Safety Sunday: Top Ten Tips for Using Power Tools to Trim Shrubs & Trees

As we mentioned in our February Homeowner Maintenance article, “Many plants are now dormant which makes this the best time to plant new ones or trim existing ones.” While it appeared that no one in the country would be doing that this earlier this month, Punxsutawney Phil got it right this year, when he predicted that the Steelers would not only be going to the Super Bowl, but that we are looking at an early spring.

While we do not recommend that people use Hedge Trimmers, Chainsaws, or even weed-eaters to handle this type of trimming, these are generally the tool of choice for many homeowners who just want to get the work done, so they can go play around on the four-wheelers. If you would like to learn what those best methods, times, and other helpful methods are; I highly suggest you contact your local universities cooperative extension, or a botanical garden nearest you.

  1. Read the manuals provided with the equipment – they not only tell you how to use the tools safely, maintain them, but offer advice on the best way to use them to get the results you want.
  2. You are not on the beach yet, so put away the shorts & flip flops; Put the pants, enclosed shoes or boots, and a long-sleeve shirt on – clothes should not be baggy, as the last thing you want is the blades grabbing hold of them or you getting hung up on the branches.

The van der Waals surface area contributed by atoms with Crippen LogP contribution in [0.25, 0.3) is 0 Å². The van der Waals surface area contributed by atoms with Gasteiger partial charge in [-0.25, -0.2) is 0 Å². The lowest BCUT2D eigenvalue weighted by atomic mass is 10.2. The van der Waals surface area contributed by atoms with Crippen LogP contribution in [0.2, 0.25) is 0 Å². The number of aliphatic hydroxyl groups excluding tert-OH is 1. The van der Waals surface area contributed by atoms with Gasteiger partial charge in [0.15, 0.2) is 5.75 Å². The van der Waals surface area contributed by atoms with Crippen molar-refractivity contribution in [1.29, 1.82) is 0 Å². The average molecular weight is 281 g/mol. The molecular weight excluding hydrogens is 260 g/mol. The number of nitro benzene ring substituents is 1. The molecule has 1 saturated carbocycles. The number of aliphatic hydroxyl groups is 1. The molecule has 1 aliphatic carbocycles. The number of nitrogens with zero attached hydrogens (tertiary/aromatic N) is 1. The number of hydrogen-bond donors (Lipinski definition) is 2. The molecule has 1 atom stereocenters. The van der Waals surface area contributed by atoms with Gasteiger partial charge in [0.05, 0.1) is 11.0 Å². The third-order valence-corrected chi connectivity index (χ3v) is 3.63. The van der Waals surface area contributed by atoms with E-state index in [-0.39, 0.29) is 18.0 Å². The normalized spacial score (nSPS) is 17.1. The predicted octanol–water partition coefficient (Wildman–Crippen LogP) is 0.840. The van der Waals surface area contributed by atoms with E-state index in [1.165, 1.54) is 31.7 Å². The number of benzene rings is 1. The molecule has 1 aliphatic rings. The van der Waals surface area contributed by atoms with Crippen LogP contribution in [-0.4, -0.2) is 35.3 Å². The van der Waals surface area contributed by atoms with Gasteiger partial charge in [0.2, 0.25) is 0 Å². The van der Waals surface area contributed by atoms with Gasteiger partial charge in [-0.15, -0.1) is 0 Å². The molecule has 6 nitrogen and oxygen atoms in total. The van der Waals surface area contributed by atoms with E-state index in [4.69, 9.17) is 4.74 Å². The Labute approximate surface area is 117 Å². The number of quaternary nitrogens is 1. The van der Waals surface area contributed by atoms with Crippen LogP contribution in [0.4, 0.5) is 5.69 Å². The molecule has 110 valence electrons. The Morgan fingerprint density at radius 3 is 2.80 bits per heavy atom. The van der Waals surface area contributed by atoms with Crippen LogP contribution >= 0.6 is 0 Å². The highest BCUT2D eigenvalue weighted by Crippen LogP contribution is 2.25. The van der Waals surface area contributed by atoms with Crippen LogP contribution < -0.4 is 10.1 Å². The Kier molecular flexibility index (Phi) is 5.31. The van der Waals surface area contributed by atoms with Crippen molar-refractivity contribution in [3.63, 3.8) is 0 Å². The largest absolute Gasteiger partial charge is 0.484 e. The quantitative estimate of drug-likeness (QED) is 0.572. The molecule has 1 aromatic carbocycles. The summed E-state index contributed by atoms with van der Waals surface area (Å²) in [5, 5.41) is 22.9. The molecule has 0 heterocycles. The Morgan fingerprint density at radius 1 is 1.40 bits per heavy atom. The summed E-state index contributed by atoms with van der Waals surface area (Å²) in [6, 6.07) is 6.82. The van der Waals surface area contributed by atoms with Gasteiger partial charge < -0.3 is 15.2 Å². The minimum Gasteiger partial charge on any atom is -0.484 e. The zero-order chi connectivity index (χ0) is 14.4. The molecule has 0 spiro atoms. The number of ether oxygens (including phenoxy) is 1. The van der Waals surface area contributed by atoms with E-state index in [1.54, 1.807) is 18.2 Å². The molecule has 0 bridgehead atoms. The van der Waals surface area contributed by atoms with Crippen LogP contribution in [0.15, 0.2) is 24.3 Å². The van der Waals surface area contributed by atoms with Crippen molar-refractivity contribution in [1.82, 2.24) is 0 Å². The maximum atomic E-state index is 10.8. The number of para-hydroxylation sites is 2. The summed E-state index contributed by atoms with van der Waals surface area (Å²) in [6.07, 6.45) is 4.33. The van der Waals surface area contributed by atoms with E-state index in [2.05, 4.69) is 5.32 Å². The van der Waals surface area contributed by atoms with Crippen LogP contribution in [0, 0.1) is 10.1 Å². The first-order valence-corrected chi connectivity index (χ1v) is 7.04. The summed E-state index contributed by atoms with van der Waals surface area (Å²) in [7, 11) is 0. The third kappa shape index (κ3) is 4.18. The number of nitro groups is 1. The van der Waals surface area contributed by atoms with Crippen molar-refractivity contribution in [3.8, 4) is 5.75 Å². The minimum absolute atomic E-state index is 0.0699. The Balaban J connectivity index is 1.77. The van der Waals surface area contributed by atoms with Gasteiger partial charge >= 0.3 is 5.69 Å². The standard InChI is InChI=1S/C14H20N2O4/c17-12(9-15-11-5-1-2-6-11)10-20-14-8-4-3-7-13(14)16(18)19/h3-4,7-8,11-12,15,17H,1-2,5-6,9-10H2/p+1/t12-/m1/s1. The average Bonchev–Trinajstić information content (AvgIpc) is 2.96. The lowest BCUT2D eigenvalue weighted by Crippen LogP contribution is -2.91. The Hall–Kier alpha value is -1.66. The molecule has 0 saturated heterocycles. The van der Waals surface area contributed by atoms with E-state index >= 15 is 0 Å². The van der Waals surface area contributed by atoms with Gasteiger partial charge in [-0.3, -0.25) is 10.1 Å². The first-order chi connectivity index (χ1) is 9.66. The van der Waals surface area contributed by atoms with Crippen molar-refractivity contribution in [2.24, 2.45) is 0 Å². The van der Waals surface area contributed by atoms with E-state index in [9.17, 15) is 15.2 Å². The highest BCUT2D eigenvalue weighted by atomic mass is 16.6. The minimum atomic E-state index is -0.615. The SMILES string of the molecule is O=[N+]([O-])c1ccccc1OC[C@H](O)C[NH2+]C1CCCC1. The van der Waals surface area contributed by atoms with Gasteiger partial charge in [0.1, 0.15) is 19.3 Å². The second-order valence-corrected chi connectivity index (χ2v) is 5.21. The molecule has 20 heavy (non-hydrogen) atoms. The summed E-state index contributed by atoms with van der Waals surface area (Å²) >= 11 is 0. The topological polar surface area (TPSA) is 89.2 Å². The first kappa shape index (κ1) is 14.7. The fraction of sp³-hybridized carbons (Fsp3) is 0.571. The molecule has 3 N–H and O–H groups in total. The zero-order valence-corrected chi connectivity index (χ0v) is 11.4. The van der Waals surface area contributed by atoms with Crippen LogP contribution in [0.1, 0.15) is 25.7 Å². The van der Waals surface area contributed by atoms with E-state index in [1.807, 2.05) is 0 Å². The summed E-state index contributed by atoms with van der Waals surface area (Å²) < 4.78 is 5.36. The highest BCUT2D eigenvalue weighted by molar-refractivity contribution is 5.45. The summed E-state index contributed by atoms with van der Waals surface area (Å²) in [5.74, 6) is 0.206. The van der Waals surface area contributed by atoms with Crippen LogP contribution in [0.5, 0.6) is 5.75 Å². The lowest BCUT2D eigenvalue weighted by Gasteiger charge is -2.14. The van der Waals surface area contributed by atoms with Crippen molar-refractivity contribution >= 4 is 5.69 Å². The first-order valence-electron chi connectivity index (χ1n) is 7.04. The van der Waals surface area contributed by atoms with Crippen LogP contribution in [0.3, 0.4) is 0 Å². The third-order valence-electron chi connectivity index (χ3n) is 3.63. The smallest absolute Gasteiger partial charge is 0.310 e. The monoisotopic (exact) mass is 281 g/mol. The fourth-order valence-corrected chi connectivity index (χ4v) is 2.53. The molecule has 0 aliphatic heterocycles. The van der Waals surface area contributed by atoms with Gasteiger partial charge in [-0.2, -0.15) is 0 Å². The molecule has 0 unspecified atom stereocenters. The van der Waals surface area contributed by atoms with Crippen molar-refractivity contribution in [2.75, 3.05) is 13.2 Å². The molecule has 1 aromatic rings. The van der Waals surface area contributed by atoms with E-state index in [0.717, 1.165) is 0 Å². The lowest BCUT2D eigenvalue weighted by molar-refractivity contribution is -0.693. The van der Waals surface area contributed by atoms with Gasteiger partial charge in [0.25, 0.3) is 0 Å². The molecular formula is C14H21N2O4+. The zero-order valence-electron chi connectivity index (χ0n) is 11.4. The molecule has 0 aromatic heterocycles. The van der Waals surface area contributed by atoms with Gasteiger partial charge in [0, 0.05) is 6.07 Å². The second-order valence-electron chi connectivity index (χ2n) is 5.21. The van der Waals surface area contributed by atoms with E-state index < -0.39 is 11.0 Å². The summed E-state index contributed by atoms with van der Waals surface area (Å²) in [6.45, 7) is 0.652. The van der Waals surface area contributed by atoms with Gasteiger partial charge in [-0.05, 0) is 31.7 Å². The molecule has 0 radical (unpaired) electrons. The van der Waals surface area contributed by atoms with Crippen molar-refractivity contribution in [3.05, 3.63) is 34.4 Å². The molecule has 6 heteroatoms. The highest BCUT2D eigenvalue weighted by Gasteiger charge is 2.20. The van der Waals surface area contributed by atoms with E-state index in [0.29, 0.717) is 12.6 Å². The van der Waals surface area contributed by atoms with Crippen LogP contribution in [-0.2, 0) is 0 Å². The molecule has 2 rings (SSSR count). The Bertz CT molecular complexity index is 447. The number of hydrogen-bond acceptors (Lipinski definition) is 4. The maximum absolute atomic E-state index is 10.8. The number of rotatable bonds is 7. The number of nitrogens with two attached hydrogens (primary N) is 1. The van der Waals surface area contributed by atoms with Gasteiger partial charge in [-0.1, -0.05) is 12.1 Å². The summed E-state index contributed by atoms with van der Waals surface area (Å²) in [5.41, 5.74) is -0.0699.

3. At a minimum, you should be wearing eye protection as all this equipment is known for throwing sawdust, rocks, and other items at high speed.
  4. Put on / in your hearing protection – While many “electric” versions of the yard equipment might not be as load as their equivalent gas versions, the effects are cumulative
  5. Gloves – not only will they keep your hands clean, but wearing the proper ones can help protect you from the blades, items bouncing back, and excessive vibration
  6. Perform a pre-startup check – in the military we called it the PMCS; Park the mother and call the shop – Preventive Maintenance Checks and Services –
    • Are all the chains, blades, bolts – properly tightened?
    • Are the fluids topped off?
    • Are all the blades sharp, are any nicked, damaged, etc… Dull and damaged blades not only make it harder to cut and leave one with ugly cuts, but are prone to kick back easier
  7. Look around the area, and check for any hazards like power lines, (including those Christmas Light strands you were supposed to have already taken down), tripping hazards, area’s where you could slip, or even wet area’s if you are using an electric version
  8. Do not over extend yourself; most equipment should be used no higher than your chest where you have more control in case of a kick back. The main object when using the equipment is to make sure you not only have stable footing but also can keep your upper body stable while cutting. The forces exerted during a kickback, if not handled properly cannot only cause you to cut into your body, but knock you over.
  9. Make sure you can see everything you are cutting, especially tall hedges that border a neighbor’s yard
  10. Looking back at #8, that brings us to two of the biggest issues I see – DO NOT use ladder leaning against a tree to cut a branch, especially one handed. The last gentleman I saw that did this had a sling on his arm from the fall & three bandages – one from him falling and hitting something & the other two from the chainsaw smacking his arm & hand. In his case, he stated it simply – I was being stupid and I got lucky…

Additional Info & Websites: